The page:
That's all there is to it. Although closer to an EP than an LP, the only real criticism of Undercover Crops is that it ends too soon, leaving listeners wanting more. And yet, no one can really fault the Bird brothers for putting out something so tight and efficient that setting the tracks on a continuous loop is probably the best answer.
Undercover Crops is perfectly balanced psychedelic rock.
Easily their most ambitious set list, Undercover Crops find Tweak Bird continuing to add more energy to each album much like they've done with every show over the last few years. It's almost impossible to listen to them without hearing it. They are always looking for ways to push each other much like brothers will do with a punch, shove or dare.
The only constant is their signature sound, with Caleb playing a deep-throated and fuzzy guitar to make up for the want of a bass. Some years ago, Ashton played bass until he had to take a seat behind the kit and pick up sticks. The twosome made the decision then that they didn't need another member.
Along with their simple but magically-patented grooves is the Bird brothers' cloud high vocals that bring up the treble in their sometimes sarcastic songs. The second track, following the effect laden "everyone is paranoid" rinse and repeat of Moans, coveys a straightforward satirical sentiment: "So many people in the world ... I don't want to be one."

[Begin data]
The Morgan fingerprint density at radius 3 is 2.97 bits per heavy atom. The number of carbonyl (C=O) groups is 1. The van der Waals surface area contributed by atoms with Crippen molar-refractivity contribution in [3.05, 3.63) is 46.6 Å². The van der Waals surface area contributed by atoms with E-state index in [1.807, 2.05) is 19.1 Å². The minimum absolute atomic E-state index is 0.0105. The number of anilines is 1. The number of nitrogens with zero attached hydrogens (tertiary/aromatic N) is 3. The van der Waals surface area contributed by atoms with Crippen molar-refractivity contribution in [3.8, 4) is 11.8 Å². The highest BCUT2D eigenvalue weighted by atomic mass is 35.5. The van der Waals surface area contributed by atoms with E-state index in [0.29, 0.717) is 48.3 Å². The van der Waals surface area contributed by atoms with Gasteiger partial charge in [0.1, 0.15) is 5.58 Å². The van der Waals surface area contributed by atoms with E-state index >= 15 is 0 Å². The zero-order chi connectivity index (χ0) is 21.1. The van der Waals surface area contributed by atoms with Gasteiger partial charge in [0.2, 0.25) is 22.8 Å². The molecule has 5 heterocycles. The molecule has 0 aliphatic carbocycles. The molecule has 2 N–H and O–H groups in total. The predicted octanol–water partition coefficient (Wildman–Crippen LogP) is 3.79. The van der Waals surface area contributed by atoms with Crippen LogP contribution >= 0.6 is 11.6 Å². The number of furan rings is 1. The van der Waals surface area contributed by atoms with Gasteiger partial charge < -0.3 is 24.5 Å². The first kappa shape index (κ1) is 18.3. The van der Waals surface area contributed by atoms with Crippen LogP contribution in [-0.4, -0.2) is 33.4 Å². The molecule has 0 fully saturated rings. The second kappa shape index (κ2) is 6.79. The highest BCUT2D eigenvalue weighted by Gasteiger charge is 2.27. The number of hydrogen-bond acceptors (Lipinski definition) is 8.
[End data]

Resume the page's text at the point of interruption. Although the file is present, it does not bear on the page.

Weight, which was recently released as a video to help promote the album, readily dazzles in its carefree attitude and throbbing percussions. Lyrically, the Bird brothers manage to present bigger meaning with one or two sentences of verse, edited down into as few words as possible.
The seemingly unrestrained meaning of the song is a well-crafted paradox, wondering if we can find a way not to be so serious in world hellbent on being serious. It's a rare talent to shrug something off with intent, leaving everything a little more relaxed and upbeat.
Bunch O' Brains is similarly conflicted about a smart guy short on thinking. Like the others, it's both serious and not to be taken seriously. Too much effort put into over thinking defeats the restlessness of youth and spoils the hazy effect.
Tweak Bird is largely consistent across Undercover Crops, with subtle variations found on the pounding Psychorain or weary and woozily dreamy Pigeons. But the entire album ends before you can really take it all in, on Know It All.
Know It All chugs into itself like a car turning over until it hits its vocal chorus. Like many of their songs in the studio, there is plenty of room left over to embellish on the live stage and add an extra minute to a track that only runs two and a half minutes in the studio.
Throughout the album, Tweak Bird continues to give a substantive nod to the sixties and seventies while keeping the music fresh with pop-savvy sonic accents. Like many of the past albums, expect a few people to note that Tweak Bird doesn't produce many standout tracks, singles that are immediately recognizable. It's partly true, but only so far as the Bird brothers tend to deliver an entire experience.
Undercover Crops By Tweak Bird Climbs 7.9 On The Liquid Hip Richter Scale.
Tweak Bird likes to play with plenty of energy and aggression, offset with a trudging heaviness and lofty vocals. It's a winning combination. Add in their free-spirited sense of composition in the studio (this album took about a weekend) and jam-packed onstage performances, and it becomes pretty clear these two brothers from the southern tip of Illinois will be lighting up music for a long time to come.
Undercover Crops by Tweak Bird can be ordered from Barnes & Noble or downloaded from iTunes. You can also look for Undercover Crops on Amazon. For some more samplings and last-minute show scheduling and tour information, find them on Facebook. They played Las Vegas a few nights ago, presumably on their way back to Los Angeles.